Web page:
Do You Have to Claim Inheritance Money on Federal Taxes?

by W D Adkins
Inheritance money isn't income, but there may be other tax issues.

The Internal Revenue Service doesn’t count inherited money, including securities like stocks and bonds or other property, as income. You don’t have to report inheritance money on your federal tax return. An inheritance can affect your income taxes indirectly, depending on what happens to its value after you get it. There may be other tax issues you have to deal with.

Cost Basis Valuation

When someone buys stocks, real estate and other assets, they are valued at the cost of purchase, called the cost basis. When the asset is sold, you subtract the cost basis from the sale proceeds to find the taxable gain or loss that is reported on your taxes. If you inherit money in the form of such assets, IRS rules say to change the cost basis to the value of the asset on the date of death. The cost basis of inherited assets is not income and you don’t report it on your tax return. If you eventually sell the asset for a profit, the gain is taxable income and you have to report it on your tax return for the year the sale occurred.

Jointly Owned Assets

Inheritance money might come to you in the form of assets you owned jointly with the deceased. If the person who died was your spouse, in some states 50 percent of the cost basis is changed to the value on the date of death. In community property states, 100 percent of the cost basis changes to the date-of-death value. Either way, the cost basis of the property is not income, but any increase in value that occurs after you inherit the property is a taxable gain you have to report. If the deceased owner wasn’t a spouse, the cost basis attributable to his ownership share is changed to the value on the date of death.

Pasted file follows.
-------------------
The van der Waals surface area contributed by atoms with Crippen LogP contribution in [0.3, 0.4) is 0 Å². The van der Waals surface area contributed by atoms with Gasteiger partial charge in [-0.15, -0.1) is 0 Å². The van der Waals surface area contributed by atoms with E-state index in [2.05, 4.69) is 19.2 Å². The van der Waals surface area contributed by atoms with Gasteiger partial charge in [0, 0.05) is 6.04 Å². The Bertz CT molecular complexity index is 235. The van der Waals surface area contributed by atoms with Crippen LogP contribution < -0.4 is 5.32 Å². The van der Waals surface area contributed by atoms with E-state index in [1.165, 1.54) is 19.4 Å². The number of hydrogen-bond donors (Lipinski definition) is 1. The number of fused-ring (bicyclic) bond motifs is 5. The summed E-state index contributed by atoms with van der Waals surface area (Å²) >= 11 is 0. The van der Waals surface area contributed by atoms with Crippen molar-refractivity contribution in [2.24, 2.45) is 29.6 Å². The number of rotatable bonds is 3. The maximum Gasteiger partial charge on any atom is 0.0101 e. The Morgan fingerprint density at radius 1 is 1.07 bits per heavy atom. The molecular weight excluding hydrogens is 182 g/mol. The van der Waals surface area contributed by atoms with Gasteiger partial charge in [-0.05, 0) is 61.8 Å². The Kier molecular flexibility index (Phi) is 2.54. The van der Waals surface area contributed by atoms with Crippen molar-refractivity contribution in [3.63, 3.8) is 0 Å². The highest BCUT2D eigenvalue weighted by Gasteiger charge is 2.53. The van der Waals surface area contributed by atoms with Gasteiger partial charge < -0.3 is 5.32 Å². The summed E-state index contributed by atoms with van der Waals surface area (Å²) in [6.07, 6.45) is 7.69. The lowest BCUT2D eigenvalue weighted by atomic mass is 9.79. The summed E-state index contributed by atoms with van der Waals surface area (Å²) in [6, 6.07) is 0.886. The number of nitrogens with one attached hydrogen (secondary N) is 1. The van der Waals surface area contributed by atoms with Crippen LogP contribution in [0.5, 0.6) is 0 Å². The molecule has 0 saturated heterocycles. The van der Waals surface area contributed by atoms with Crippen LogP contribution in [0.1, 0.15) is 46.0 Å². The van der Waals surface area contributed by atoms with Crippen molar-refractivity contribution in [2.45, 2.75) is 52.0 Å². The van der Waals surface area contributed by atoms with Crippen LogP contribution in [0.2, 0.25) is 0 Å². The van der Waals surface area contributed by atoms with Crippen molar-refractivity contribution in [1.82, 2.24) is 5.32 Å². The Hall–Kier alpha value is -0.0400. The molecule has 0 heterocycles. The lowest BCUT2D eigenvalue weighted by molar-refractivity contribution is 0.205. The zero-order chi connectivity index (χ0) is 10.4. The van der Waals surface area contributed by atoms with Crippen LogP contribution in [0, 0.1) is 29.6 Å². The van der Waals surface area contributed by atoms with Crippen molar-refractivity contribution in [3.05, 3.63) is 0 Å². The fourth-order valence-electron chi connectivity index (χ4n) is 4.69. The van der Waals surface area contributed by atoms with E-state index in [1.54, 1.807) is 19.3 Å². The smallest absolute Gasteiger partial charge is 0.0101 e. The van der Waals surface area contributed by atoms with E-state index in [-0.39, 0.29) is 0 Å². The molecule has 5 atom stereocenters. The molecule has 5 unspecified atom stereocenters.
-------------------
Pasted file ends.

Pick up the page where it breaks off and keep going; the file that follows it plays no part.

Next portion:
Estate Taxes

Inheritance money may be subject to estate taxes. As an heir, you are not responsible for estate taxes because they are paid out of the estate assets before you get anything. An estate tax is levied on the net or taxable estate, which is the gross estate assets minus debts owed by the deceased, charitable bequests, the cost of administering the estate and property that goes directly to a spouse. As of 2014, the federal government collected estate tax on estate assets in excess of $5.34 million. Some states also assess estate taxes.

Inheritance Tax

Several states levy an inheritance tax, though the federal government does not. Inheritance taxes are paid by the person who is the beneficiary. Suppose you are named in a will. Estate taxes will be paid by the estate before you receive your inheritance. You are responsible for paying inheritance tax on the money you receive. Contact your state’s department of revenue to see if your state has an inheritance tax.

About the Author

Based in Atlanta, Georgia, W D Adkins has been writing professionally since 2008. He writes about business, personal finance and careers. Adkins holds master's degrees in history and sociology from Georgia State University. He became a member of the Society of Professional Journalists in 2009.

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